40 years in Fifield

Wall HangingFor a village as old as Fifield, 40 years feels like a short period although it would be called a settlement rather than a village before the 14th century. Having been under Forest Law, although never in the Wychwood Forest, Fifield has always been a little remote and consequently very self-reliant. It has through the years sheltered its villagers, maintained its church and mostly made its own amusements so outwardly little has changed. Many former inhabitants sleep in the churchyard where grave stones as well as the church windows and walls give us some names and many tributes.

The year 1980 started sadly with the death of Keith Cameron who lived at Fifield House which he bought in 1938, farming the land. He was churchwarden of Fifield Church, Chairman of the Parish Meeting and effectively Squire; he was also universally popular as the memorial plaque in Fifield Church testifies. Fifield Church was packed for his funeral service, taken by the Archdeacon of Oxford. Later that decade there were celebrations for weddings, royal and otherwise, annual summer fetes with stalls and attractions – organised for many years by Anne Cameron (widow of Keith) and Ruth Griffin from The Patches – harvest suppers and Christmas celebrations

Royal events are a key part of celebrations in Fifield and as well as marriages these have included births and jubilees, all marked enthusiastically with lunch parties and tea parties and more lasting memorials like the unique china plates in Fifield Parish Hall, each carrying the finger print and initials of everyone at the party, and the Diamond Jubilee needlepoint wall hanging in the village hall with scenes of Fifield through the centuries and small illustrations of the wildlife, the farming season, and the people. Contributors enjoyed this so much that another has been made, this time the life of St John the Baptist, now ready to go on the Church’s West Wall, except that in 2019 the church gave up a long-held secret as falling plaster displayed a large ‘window’, high up, whose existence had been previously forgotten. Now it has been established as far as possible as not being a window but a hole cut to help hoisting the bells into the small belfry. The bells themselves were probably cast on land very near the church.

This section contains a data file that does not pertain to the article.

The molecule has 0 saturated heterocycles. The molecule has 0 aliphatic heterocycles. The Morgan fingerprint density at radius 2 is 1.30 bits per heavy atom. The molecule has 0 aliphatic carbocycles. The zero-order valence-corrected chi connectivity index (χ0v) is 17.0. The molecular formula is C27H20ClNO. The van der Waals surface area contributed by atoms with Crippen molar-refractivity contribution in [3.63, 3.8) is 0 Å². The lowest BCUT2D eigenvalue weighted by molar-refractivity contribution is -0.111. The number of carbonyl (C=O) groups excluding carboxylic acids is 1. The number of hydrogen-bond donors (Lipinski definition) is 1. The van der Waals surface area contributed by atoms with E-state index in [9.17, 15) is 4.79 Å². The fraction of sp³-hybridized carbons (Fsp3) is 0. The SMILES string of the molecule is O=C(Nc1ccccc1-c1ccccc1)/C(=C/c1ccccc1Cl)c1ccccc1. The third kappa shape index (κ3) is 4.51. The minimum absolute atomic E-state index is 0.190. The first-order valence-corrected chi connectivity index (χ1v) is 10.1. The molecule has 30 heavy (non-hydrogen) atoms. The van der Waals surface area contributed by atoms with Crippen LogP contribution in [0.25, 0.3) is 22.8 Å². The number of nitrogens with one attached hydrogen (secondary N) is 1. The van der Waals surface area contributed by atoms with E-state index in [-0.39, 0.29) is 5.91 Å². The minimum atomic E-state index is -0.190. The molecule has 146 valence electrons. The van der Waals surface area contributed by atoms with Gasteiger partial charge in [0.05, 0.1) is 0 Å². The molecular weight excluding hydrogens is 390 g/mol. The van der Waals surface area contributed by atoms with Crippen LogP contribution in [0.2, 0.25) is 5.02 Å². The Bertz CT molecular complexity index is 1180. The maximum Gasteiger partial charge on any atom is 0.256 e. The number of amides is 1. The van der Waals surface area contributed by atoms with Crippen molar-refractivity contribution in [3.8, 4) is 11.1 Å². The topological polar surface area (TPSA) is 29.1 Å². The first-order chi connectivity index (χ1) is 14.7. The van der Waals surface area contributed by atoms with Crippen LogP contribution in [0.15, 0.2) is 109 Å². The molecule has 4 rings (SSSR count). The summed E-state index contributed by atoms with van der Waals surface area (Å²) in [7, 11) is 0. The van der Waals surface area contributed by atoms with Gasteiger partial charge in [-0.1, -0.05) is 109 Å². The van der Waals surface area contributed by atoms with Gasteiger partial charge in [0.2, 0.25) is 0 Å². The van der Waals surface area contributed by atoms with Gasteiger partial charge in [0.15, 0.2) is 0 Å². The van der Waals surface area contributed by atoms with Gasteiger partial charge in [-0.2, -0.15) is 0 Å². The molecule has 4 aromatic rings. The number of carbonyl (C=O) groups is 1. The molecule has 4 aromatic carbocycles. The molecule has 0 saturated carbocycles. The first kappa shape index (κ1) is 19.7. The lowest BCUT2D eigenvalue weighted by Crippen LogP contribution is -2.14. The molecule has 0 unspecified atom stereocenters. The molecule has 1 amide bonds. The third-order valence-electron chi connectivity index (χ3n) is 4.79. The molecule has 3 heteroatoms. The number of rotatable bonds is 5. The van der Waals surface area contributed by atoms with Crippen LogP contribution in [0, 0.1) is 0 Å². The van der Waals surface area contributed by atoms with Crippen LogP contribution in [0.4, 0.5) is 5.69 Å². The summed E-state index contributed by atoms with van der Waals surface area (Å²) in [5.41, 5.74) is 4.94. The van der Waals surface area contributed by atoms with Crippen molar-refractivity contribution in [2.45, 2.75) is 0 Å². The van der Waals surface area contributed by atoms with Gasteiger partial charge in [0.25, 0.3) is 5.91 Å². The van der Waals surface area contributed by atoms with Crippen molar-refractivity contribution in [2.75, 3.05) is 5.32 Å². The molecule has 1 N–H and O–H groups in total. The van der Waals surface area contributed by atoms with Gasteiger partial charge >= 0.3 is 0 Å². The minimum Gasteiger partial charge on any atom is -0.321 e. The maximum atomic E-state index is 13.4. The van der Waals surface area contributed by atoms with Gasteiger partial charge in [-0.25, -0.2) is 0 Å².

The parish has annual litter picks and regular tidyings of the bus shelter. The fit turn out en masse when needed to refill the grit salt bins and there are always volunteers to help wherever help is needed.

Fifield is justly proud of its Parish Hall, given to the parish by the Matthews family who rented Fifield House for a few years in the 19th century and then moved to Manor Farmhouse (now called The Manor), employing many villagers on their farm and at their mill. The sale of their farm in the 20th century gave tenants the chance to buy their own homes, something most had thought would never be possible. By 2000 the Hall needed modernising and after raising some £70,000 the village saw Robin Perry’s workmen spend the summer of 2009 stripping it right down to the main walls and roof and, thanks to a clever design by Kevin Field, son of long respected residents, it was restored and refurbished and is now a beautiful setting for many activities from Art Group sessions with an annual exhibition, Pilates classes, harvest suppers and many other events.

Farming continues in Fifield, although now it is mainly arable and the huge cattle housing which once stood near The Old Farmhouse has gone (removed to the Fifield and Idbury border and still on Cameron Land). Houses are changed and enlarged as occupants change and grow, new residents arrive, others leave. The Parish Hall continues to evolve and now hosts the weekly post office, a permanent Art Group display, a small free library, coffee mornings, sales, supper clubs and many other events.

FifieldGroupFifield plays it part on the world stage. David Cameron, in the year he became Prime Minister, re-opened the Parish Hall following refurbishment. Roger Entwhistle, bass guitarist with The Who, played for the delight of Fifield at the Silver Jubilee Celebrations in 1977, and at the Diamond Jubilee Big Lunch at Fifield House, Samantha Cameron (wife of the Prime Minister) and 2-year old Florence were amongst the guest, escaping tiring London celebrations for a day. I see I have forgotten to note the menu at the Big Lunch – it was, of course, Coronation Chicken.

Fifield Church has been the setting for interesting talks and fund-raising events. William Shawcross came in the year his authorised biography of Queen Elizabeth the Queen Mother was published; Richard Owen enthralled when he talked about life as Foreign Correspondent on The Times in Moscow through the 1980s – the height of the Cold War, spying and including the fall of the Berlin Wall. In 2013 there was a nativity play, 2016 saw standing-room only for the funeral of Anne Cameron in her 98th year, and in 2019 Jane and Robert McWilliam and Anabel Scott-Smith (joined for a short distance by Tabitha on her Shetland pony Jampot) took part in the annual Ride and Stride, organised by The Oxfordshire Historic Churches Trust, raising a substantial sum by donation and sponsorship.

Fifield does sleep sometimes, but its heart beats steadily on and will continue to do so.

Catherine Hitchens

April – May 2020